In another small Italian town called Ivrea, thousands of oranges arrive in the city during the festival calledBattle of Oranges’ whereby there is flinging of oranges with great force between teams to celebrate the town’s defiance against the ruling tyrant who was eventually killed by a local miller’s daughter.

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 In Italy this playing with oranges and squashing them during food fight is not considered as waste because these are the leftovers from annual harvest and would have to be destroyed under EU rules.

Maybe they don’t know the recipe of orange squash?….er…or the fact that they can export it to neighboring countries?

Sometimes the waste is not for fun or to celebrate some festival, but waste is the result fight against the law makers.

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During my visit to Boston some years ago, I looked deeply into the Charles river to check the color of the water as I imagined it to be of dark brown color. The tourist guide informed me about the wastage of 342 chest of tea that was dumped into the river in the course of three hours by Americans dressed in Mohawk warrior disguises back in the year 1773. The river was deep brown color for months after this revolution and I wondered what it must have looked like as the river flowed, passing through different surrounding cities. Did the people bend down to taste the waters? Or did they add lime and had green tea?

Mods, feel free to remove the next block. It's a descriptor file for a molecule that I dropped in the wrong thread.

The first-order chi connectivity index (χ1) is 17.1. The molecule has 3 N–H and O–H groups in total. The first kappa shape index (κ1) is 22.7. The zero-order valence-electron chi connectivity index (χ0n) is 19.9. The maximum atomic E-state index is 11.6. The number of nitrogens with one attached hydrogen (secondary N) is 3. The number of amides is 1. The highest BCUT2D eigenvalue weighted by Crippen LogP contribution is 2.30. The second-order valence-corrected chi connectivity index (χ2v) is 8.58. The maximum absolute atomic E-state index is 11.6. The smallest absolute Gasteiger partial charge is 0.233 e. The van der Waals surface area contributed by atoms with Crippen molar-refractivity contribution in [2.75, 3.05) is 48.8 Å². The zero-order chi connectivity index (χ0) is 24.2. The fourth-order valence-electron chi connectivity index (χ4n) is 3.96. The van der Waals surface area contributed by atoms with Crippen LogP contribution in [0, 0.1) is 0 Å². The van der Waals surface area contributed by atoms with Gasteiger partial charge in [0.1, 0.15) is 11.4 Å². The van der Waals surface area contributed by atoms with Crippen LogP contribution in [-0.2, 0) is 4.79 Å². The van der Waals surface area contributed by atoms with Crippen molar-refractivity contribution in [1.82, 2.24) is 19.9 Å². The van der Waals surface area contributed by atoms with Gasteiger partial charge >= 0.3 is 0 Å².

The Boston tea party has often been referred in other political protests. When Gandhi met with the British viceroy in 1930 after Indian salt protest campaign, Gandhi took some duty free salt from his shawl and said with a smile, that the salt was “to remind us of the famous Boston Tea party.”

Food is the favorite subject in every home and many of the cuisines can be created or improved upon. There are many food channels on TV which inspires us to cook various recipes. MasterChef is the favorite TV channel which is enjoyed world over but nothing beats the culinary Olympics called ‘Bocuse d’Or’, the two-day, biennial global culinary contest founded by the 84-year-old master, Paul Bocuse, and considered by organizers the Olympics of cooking.

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This is the interesting event where chefs are invited from all parts of the world and throughout the day, the commentators pumped up the crowd, encouraging ear-piercing whistles, hoots, cowbells, chants, shouts and there is a loud playing of recorded songs. Accuracy is not the top priority of the commentary at all, be it in English or in French. Pine nuts become peanuts; beef becomes buffalo. Bread sounds like thread. The fish and meat dishes all get mixed up and I am sure lots of food gets wasted at this event too……although they do lose points if they waste too much…..

The food fight goes on around the world for different reasons, some for entertainments while others for getting even, but if u decide to waste, then just waste on pepper spray to show anger and on cream confetti oozing out of the can for fun….... tried those???

1 comment: